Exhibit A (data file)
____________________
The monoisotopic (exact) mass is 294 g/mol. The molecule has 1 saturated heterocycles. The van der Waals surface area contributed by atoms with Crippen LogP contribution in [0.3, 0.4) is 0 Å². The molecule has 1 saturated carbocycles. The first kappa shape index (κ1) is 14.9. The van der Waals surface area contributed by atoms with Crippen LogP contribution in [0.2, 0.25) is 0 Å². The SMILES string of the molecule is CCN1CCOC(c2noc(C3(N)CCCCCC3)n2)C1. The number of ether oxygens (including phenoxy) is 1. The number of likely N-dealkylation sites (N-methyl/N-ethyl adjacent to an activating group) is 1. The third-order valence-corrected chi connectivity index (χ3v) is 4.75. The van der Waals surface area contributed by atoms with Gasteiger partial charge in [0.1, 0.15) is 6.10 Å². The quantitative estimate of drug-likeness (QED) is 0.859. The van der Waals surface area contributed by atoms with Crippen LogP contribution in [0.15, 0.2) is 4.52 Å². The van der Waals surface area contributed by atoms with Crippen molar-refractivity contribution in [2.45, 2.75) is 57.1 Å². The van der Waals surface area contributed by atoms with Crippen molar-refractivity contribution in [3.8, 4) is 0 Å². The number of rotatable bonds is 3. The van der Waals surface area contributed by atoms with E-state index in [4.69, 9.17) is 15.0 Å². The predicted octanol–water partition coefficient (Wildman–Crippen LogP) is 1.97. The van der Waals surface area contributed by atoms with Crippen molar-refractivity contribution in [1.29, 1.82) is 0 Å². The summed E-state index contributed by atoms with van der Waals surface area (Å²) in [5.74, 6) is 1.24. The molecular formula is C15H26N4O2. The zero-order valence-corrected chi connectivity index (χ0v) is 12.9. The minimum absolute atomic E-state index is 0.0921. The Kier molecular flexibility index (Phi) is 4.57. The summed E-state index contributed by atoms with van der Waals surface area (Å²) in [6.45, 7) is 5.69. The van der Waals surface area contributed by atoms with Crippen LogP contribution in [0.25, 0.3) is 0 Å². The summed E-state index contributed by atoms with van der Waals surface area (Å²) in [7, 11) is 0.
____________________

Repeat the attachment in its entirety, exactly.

The monoisotopic (exact) mass is 294 g/mol. The molecule has 1 saturated heterocycles. The van der Waals surface area contributed by atoms with Crippen LogP contribution in [0.3, 0.4) is 0 Å². The molecule has 1 saturated carbocycles. The first kappa shape index (κ1) is 14.9. The van der Waals surface area contributed by atoms with Crippen LogP contribution in [0.2, 0.25) is 0 Å². The SMILES string of the molecule is CCN1CCOC(c2noc(C3(N)CCCCCC3)n2)C1. The number of ether oxygens (including phenoxy) is 1. The number of likely N-dealkylation sites (N-methyl/N-ethyl adjacent to an activating group) is 1. The third-order valence-corrected chi connectivity index (χ3v) is 4.75. The van der Waals surface area contributed by atoms with Gasteiger partial charge in [0.1, 0.15) is 6.10 Å². The quantitative estimate of drug-likeness (QED) is 0.859. The van der Waals surface area contributed by atoms with Crippen LogP contribution in [0.15, 0.2) is 4.52 Å². The van der Waals surface area contributed by atoms with Crippen molar-refractivity contribution in [2.45, 2.75) is 57.1 Å². The van der Waals surface area contributed by atoms with Crippen molar-refractivity contribution in [3.8, 4) is 0 Å². The number of rotatable bonds is 3. The van der Waals surface area contributed by atoms with E-state index in [4.69, 9.17) is 15.0 Å². The predicted octanol–water partition coefficient (Wildman–Crippen LogP) is 1.97. The van der Waals surface area contributed by atoms with Crippen molar-refractivity contribution in [1.29, 1.82) is 0 Å². The summed E-state index contributed by atoms with van der Waals surface area (Å²) in [5.74, 6) is 1.24. The molecular formula is C15H26N4O2. The zero-order valence-corrected chi connectivity index (χ0v) is 12.9. The minimum absolute atomic E-state index is 0.0921. The Kier molecular flexibility index (Phi) is 4.57. The summed E-state index contributed by atoms with van der Waals surface area (Å²) in [6.45, 7) is 5.69. The van der Waals surface area contributed by atoms with Crippen LogP contribution in [0.25, 0.3) is 0 Å². The summed E-state index contributed by atoms with van der Waals surface area (Å²) in [7, 11) is 0.